A new study of Brazilian older adults finds that those with the lowest levels of physical activity face a greater risk of premature death compared to those with higher levels of physical activity, regardless of overall health.
The findings are published in the Journal of American Geriatrics Society.
It is well established that physical activity is a significant health booster for all ages. Among older adults, experts say that 9 percent of all premature deaths are caused by not getting enough physical activity. Physical activity is known to reduce deaths from heart disease, diabetes, chronic lung disease, and mental illness.
For the new study, a team of researchers wanted to take a closer look at the association between death and exercise among older adults in Brazil (where the number of older adults grew 40% between 2002 and 2012).
They used data from the “COMO VAI?” (Consórcio de Mestrado Orientado para a Valorização da Atenção ao Idoso) study. During the study, from January to August 2014, researchers conducted home interviews with 1,451 adults older than 60.
Of these, 971 participants were given wrist monitors to measure their physical activity. Researchers asked participants about their smoking habits and how they would rate their health. The participants also reported any chronic health conditions, including high blood pressure, diabetes, heart problems, Parkinson’s disease, kidney failure, high cholesterol, depression, stroke, and cancer.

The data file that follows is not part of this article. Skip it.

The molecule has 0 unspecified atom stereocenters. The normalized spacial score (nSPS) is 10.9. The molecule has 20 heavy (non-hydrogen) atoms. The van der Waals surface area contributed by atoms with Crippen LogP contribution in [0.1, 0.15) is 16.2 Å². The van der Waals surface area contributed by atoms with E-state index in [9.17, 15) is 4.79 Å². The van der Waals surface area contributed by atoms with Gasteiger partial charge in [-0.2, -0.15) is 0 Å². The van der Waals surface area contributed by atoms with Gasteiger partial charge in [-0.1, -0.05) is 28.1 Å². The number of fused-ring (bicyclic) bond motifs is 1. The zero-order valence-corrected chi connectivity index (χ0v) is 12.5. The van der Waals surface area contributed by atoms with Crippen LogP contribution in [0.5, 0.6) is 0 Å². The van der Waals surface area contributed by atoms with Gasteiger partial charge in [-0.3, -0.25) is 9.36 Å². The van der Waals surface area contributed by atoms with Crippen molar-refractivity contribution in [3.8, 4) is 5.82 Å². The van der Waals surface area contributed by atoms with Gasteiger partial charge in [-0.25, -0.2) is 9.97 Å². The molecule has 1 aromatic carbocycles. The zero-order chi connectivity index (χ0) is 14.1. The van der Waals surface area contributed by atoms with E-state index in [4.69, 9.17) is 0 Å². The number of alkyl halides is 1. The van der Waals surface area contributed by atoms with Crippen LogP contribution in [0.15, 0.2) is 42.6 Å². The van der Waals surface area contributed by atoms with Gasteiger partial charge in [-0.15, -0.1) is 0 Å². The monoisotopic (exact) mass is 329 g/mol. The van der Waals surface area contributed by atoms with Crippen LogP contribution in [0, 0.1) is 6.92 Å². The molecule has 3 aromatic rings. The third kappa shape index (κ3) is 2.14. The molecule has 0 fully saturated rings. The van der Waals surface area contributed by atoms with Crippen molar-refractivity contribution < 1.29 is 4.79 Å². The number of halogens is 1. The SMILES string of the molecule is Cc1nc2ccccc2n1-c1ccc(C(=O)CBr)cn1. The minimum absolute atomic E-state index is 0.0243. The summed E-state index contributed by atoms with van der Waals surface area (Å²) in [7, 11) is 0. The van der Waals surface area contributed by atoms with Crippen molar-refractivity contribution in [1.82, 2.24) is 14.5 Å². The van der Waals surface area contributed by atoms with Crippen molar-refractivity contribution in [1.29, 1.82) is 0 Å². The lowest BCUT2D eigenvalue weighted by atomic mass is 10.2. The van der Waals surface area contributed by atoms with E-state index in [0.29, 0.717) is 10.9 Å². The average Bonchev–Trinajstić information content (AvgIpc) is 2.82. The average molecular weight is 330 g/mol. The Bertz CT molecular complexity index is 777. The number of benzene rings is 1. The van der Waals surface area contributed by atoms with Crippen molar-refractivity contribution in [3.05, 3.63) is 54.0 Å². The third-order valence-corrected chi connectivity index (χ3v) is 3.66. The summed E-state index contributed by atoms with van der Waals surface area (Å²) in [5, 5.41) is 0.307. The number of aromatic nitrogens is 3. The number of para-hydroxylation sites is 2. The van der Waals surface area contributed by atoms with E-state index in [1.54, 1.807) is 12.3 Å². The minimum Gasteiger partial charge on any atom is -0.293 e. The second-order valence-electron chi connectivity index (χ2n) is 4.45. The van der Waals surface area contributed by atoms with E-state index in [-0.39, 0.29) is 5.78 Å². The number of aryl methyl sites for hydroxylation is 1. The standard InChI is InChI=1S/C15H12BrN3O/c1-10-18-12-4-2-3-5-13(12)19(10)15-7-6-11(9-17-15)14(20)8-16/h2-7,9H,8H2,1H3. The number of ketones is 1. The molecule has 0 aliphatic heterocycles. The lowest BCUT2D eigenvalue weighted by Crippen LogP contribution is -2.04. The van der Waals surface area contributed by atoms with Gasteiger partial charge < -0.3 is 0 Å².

The researchers then rated participants’ ability to perform their normal daily activities, including bathing, dressing, getting from bed to chair, going to the bathroom, and feeding.
Not surprisingly, the researchers found that participants who had the lowest levels of physical activity had higher rates of premature death compared to people who had higher levels of activity.
The researchers conclude that their main findings suggest that low levels of physical activity were associated with higher risks of death, no matter what a person’s level of health was. Overall, physical activity was important for avoiding early death in older men and women.
Source: American Geriatrics Society